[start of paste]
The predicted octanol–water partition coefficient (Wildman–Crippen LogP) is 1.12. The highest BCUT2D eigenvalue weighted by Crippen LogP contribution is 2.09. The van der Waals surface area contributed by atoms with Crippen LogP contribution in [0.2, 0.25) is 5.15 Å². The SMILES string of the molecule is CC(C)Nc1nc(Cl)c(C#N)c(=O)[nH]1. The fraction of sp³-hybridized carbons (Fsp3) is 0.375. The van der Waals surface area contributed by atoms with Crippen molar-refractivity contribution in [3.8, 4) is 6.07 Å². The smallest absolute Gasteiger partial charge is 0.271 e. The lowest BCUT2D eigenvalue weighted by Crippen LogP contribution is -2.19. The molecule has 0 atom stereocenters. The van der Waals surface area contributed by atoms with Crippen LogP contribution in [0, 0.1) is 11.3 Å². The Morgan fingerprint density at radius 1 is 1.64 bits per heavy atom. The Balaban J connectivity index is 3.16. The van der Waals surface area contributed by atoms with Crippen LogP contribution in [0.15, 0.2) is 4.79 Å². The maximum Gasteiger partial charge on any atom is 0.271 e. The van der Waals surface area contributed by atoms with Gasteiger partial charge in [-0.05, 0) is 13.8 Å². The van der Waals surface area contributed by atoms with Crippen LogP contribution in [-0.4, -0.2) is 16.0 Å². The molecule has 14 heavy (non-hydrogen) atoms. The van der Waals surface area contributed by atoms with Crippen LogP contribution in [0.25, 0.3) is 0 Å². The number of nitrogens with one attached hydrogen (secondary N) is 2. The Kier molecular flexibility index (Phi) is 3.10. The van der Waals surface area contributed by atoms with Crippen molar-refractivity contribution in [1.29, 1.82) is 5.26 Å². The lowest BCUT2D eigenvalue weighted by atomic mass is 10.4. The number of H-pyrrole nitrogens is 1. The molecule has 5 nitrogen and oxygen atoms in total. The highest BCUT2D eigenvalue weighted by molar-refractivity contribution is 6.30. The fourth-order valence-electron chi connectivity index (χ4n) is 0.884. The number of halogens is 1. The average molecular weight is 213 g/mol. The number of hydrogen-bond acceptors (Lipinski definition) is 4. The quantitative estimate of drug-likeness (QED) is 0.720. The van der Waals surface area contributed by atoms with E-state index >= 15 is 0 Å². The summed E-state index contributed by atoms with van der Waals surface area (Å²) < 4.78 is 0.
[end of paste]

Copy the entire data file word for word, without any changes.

The predicted octanol–water partition coefficient (Wildman–Crippen LogP) is 1.12. The highest BCUT2D eigenvalue weighted by Crippen LogP contribution is 2.09. The van der Waals surface area contributed by atoms with Crippen LogP contribution in [0.2, 0.25) is 5.15 Å². The SMILES string of the molecule is CC(C)Nc1nc(Cl)c(C#N)c(=O)[nH]1. The fraction of sp³-hybridized carbons (Fsp3) is 0.375. The van der Waals surface area contributed by atoms with Crippen molar-refractivity contribution in [3.8, 4) is 6.07 Å². The smallest absolute Gasteiger partial charge is 0.271 e. The lowest BCUT2D eigenvalue weighted by Crippen LogP contribution is -2.19. The molecule has 0 atom stereocenters. The van der Waals surface area contributed by atoms with Crippen LogP contribution in [0, 0.1) is 11.3 Å². The Morgan fingerprint density at radius 1 is 1.64 bits per heavy atom. The Balaban J connectivity index is 3.16. The van der Waals surface area contributed by atoms with Crippen LogP contribution in [0.15, 0.2) is 4.79 Å². The maximum Gasteiger partial charge on any atom is 0.271 e. The van der Waals surface area contributed by atoms with Gasteiger partial charge in [-0.05, 0) is 13.8 Å². The van der Waals surface area contributed by atoms with Crippen LogP contribution in [-0.4, -0.2) is 16.0 Å². The molecule has 14 heavy (non-hydrogen) atoms. The van der Waals surface area contributed by atoms with Crippen LogP contribution in [0.25, 0.3) is 0 Å². The number of nitrogens with one attached hydrogen (secondary N) is 2. The Kier molecular flexibility index (Phi) is 3.10. The van der Waals surface area contributed by atoms with Crippen molar-refractivity contribution in [1.29, 1.82) is 5.26 Å². The lowest BCUT2D eigenvalue weighted by atomic mass is 10.4. The number of H-pyrrole nitrogens is 1. The molecule has 5 nitrogen and oxygen atoms in total. The highest BCUT2D eigenvalue weighted by molar-refractivity contribution is 6.30. The fourth-order valence-electron chi connectivity index (χ4n) is 0.884. The number of halogens is 1. The average molecular weight is 213 g/mol. The number of hydrogen-bond acceptors (Lipinski definition) is 4. The quantitative estimate of drug-likeness (QED) is 0.720. The van der Waals surface area contributed by atoms with E-state index >= 15 is 0 Å². The summed E-state index contributed by atoms with van der Waals surface area (Å²) < 4.78 is 0.